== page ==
Become a Better Filmmaker by Watching Bad Movies

Aug 17, 2015

Allen Mowery

Allen Mowery is a Nationally-published Commercial & Editorial Photographer with over 20 years of experience. He has shot for major brands as well small clients. When not shooting client work or chasing overgrown wildlife from his yard, he loves to capture the stories of the people and culture around him.

Become a Better Filmmaker by Watching Bad Movies

Aug 17, 2015

Allen Mowery

Allen Mowery is a Nationally-published Commercial & Editorial Photographer with over 20 years of experience. He has shot for major brands as well small clients. When not shooting client work or chasing overgrown wildlife from his yard, he loves to capture the stories of the people and culture around him.

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It has been my experience in life that you learn the most from past mistakes, whether they be of your own doing or from someone else.  (Unfortunately, sometimes I have to make the same mistake several times before I finally catch on and move forward.)  The same goes in the creative world.  Being able to identify the bad can help us be able to more easily identify the good.

Darious Britt advocates just that in a recent video he shared on his YouTube channel.  As he says in the 5-minute clip, “If you’re a doctor, how can you get good at diagnosing sick patients if all you’ve ever evaluated are healthy patients?”  And he’s right.  Analyzing great movies (and I venture to postulate that there are very few that fall into this category) is also a good practice when learning and honing your own skills, but it’s much harder to see what is truly great in it until you can understand what is truly bad.

YouTube video

Why you should analyze bad movies

Darious breaks down why watching “bad movies” (no, not THAT kind of “bad movie”) can be so beneficial.

  1. “It’s way easier to spot issues with films that are not working.”
  2. “Breaking down films that do not work will help you break down films that do work.”
  3. “The lessons tend to stick.”
  4. “You’ll be a wiz at spotting cliche dialogue even in your own work.”
  5. “You can help spot issues in your fellow filmmakers’ work.”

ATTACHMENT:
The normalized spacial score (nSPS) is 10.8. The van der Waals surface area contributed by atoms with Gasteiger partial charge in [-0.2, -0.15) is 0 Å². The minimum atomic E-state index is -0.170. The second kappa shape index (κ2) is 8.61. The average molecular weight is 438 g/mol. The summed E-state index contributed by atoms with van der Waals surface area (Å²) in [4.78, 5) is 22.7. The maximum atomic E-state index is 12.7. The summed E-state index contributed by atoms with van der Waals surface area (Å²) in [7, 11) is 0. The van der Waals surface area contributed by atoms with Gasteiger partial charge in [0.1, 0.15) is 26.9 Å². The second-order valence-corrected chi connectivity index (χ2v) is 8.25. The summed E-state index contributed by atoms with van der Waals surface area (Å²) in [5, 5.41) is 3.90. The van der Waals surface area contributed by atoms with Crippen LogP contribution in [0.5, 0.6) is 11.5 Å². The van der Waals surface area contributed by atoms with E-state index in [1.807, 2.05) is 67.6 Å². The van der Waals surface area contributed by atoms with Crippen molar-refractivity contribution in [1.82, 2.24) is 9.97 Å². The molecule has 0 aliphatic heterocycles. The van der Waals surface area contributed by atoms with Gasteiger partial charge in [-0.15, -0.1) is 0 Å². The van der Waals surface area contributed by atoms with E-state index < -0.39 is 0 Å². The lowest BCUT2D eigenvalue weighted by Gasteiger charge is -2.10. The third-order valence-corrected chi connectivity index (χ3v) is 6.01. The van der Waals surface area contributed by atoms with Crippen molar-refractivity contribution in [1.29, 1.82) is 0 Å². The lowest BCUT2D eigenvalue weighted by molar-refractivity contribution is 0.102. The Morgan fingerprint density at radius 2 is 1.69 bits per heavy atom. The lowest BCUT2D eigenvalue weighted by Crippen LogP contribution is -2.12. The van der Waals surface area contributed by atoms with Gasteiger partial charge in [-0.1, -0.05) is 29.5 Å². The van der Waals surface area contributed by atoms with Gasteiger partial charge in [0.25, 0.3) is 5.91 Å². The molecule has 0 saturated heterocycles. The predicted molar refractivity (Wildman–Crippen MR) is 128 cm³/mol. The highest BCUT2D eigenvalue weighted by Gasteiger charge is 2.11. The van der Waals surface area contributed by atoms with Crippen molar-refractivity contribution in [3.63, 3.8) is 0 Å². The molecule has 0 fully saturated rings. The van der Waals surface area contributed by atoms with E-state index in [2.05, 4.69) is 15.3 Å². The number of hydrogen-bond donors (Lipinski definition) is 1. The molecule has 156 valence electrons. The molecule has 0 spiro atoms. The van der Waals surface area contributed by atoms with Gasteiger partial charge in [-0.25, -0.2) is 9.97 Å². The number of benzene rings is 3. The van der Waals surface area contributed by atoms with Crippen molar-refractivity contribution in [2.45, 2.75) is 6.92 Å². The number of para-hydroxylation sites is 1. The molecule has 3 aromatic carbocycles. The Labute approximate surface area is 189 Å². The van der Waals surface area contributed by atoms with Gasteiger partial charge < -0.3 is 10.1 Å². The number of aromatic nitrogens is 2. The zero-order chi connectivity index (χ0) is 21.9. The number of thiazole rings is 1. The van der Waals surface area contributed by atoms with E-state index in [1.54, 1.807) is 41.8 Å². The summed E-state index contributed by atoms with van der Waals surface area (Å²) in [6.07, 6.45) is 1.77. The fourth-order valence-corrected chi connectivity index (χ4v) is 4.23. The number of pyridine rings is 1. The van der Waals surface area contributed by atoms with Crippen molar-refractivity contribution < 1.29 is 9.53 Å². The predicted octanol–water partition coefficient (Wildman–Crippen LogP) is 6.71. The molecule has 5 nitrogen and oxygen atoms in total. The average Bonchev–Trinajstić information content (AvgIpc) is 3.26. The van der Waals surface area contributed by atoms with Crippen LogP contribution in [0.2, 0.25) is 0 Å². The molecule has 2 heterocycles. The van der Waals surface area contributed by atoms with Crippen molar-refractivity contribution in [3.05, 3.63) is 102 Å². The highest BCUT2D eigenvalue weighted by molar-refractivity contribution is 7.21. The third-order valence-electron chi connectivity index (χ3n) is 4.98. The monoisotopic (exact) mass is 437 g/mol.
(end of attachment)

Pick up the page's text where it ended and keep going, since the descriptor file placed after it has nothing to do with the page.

6. “Bad movies are very entertaining, especially if you go into them with an open mind.”
  7. “Watching bad movies will reinforce your understanding of why certain screen writing and storytelling guidelines are there.”

In the end, what we have in “bad movies” is a wealth of information about filmmaking, showing by example how it’s NOT supposed to be done.  From these we can learn how to better hone our craft and work to create GOOD movies.

As Darious states, making mistakes in movies can be very costly, but learning from the costly mistakes of others is completely free…and free is always better (mostly).

[via No Film School]

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Allen Mowery

Allen Mowery

Allen Mowery is a Nationally-published Commercial & Editorial Photographer with over 20 years of experience. He has shot for major brands as well small clients. When not shooting client work or chasing overgrown wildlife from his yard, he loves to capture the stories of the people and culture around him.

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2 responses to “Become a Better Filmmaker by Watching Bad Movies”

  1. Anette Du Preez Avatar
    Anette Du Preez

    that’s torture ?

  2. Gvido Mūrnieks Avatar
    Gvido Mūrnieks

    In my experience, some movies are awesome to study, as a photographer. I love tu study the lighting and framing from movies more than from photographs. Especially B&W movies, like Citizen Kane and Schindler’s List.

    When it comes to modern movies, my favorite visual style, that I thrive to achieve is something like Scott Pilgrim vs. the World and Sin City(first one, not the second).